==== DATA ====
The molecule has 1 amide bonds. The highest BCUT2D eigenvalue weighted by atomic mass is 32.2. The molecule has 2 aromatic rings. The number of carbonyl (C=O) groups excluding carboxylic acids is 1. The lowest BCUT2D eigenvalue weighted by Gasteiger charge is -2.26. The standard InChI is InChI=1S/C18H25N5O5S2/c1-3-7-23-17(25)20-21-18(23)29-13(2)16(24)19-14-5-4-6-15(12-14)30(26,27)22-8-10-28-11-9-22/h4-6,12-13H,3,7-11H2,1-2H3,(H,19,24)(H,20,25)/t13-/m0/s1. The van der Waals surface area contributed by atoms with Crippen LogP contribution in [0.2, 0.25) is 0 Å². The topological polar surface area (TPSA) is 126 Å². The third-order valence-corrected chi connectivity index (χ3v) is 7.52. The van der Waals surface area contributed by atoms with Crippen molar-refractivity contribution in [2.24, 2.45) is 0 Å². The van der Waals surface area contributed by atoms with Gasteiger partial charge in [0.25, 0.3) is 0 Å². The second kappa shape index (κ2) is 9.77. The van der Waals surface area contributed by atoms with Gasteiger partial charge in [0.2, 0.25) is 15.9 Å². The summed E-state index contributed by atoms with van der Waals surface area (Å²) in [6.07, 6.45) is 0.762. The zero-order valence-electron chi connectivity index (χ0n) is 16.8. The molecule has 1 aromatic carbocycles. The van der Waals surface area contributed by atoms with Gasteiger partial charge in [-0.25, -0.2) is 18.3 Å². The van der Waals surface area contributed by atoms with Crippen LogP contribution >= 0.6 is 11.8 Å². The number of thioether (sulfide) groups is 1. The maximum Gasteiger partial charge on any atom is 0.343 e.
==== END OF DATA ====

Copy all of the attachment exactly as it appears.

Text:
The molecule has 1 amide bonds. The highest BCUT2D eigenvalue weighted by atomic mass is 32.2. The molecule has 2 aromatic rings. The number of carbonyl (C=O) groups excluding carboxylic acids is 1. The lowest BCUT2D eigenvalue weighted by Gasteiger charge is -2.26. The standard InChI is InChI=1S/C18H25N5O5S2/c1-3-7-23-17(25)20-21-18(23)29-13(2)16(24)19-14-5-4-6-15(12-14)30(26,27)22-8-10-28-11-9-22/h4-6,12-13H,3,7-11H2,1-2H3,(H,19,24)(H,20,25)/t13-/m0/s1. The van der Waals surface area contributed by atoms with Crippen LogP contribution in [0.2, 0.25) is 0 Å². The topological polar surface area (TPSA) is 126 Å². The third-order valence-corrected chi connectivity index (χ3v) is 7.52. The van der Waals surface area contributed by atoms with Crippen molar-refractivity contribution in [2.24, 2.45) is 0 Å². The van der Waals surface area contributed by atoms with Gasteiger partial charge in [0.25, 0.3) is 0 Å². The second kappa shape index (κ2) is 9.77. The van der Waals surface area contributed by atoms with Gasteiger partial charge in [0.2, 0.25) is 15.9 Å². The summed E-state index contributed by atoms with van der Waals surface area (Å²) in [6.07, 6.45) is 0.762. The zero-order valence-electron chi connectivity index (χ0n) is 16.8. The molecule has 1 aromatic carbocycles. The van der Waals surface area contributed by atoms with Gasteiger partial charge in [-0.25, -0.2) is 18.3 Å². The van der Waals surface area contributed by atoms with Crippen LogP contribution >= 0.6 is 11.8 Å². The number of thioether (sulfide) groups is 1. The maximum Gasteiger partial charge on any atom is 0.343 e.